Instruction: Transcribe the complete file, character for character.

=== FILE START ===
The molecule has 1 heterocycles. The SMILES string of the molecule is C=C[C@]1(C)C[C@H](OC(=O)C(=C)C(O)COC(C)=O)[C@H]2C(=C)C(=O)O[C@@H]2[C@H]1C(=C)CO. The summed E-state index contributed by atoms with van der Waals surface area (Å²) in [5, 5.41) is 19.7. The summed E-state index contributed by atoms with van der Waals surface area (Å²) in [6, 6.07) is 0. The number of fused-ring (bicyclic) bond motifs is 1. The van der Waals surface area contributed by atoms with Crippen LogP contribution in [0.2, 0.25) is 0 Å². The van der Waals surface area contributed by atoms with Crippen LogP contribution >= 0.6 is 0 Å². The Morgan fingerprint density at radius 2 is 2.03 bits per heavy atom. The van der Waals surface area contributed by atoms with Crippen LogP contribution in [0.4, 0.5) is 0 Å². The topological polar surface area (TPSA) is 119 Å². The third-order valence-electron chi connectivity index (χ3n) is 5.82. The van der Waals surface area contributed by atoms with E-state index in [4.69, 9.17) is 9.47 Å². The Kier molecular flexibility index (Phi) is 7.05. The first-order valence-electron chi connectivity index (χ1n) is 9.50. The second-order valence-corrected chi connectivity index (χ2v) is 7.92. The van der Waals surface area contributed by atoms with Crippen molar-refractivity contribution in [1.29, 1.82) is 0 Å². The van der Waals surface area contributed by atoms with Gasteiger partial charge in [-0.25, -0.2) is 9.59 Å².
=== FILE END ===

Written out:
The molecule has 1 heterocycles. The SMILES string of the molecule is C=C[C@]1(C)C[C@H](OC(=O)C(=C)C(O)COC(C)=O)[C@H]2C(=C)C(=O)O[C@@H]2[C@H]1C(=C)CO. The summed E-state index contributed by atoms with van der Waals surface area (Å²) in [5, 5.41) is 19.7. The summed E-state index contributed by atoms with van der Waals surface area (Å²) in [6, 6.07) is 0. The number of fused-ring (bicyclic) bond motifs is 1. The van der Waals surface area contributed by atoms with Crippen LogP contribution in [0.2, 0.25) is 0 Å². The van der Waals surface area contributed by atoms with Crippen LogP contribution >= 0.6 is 0 Å². The Morgan fingerprint density at radius 2 is 2.03 bits per heavy atom. The van der Waals surface area contributed by atoms with Crippen LogP contribution in [0.4, 0.5) is 0 Å². The topological polar surface area (TPSA) is 119 Å². The third-order valence-electron chi connectivity index (χ3n) is 5.82. The van der Waals surface area contributed by atoms with E-state index in [4.69, 9.17) is 9.47 Å². The Kier molecular flexibility index (Phi) is 7.05. The first-order valence-electron chi connectivity index (χ1n) is 9.50. The second-order valence-corrected chi connectivity index (χ2v) is 7.92. The van der Waals surface area contributed by atoms with Crippen molar-refractivity contribution in [1.29, 1.82) is 0 Å². The van der Waals surface area contributed by atoms with Gasteiger partial charge in [-0.25, -0.2) is 9.59 Å².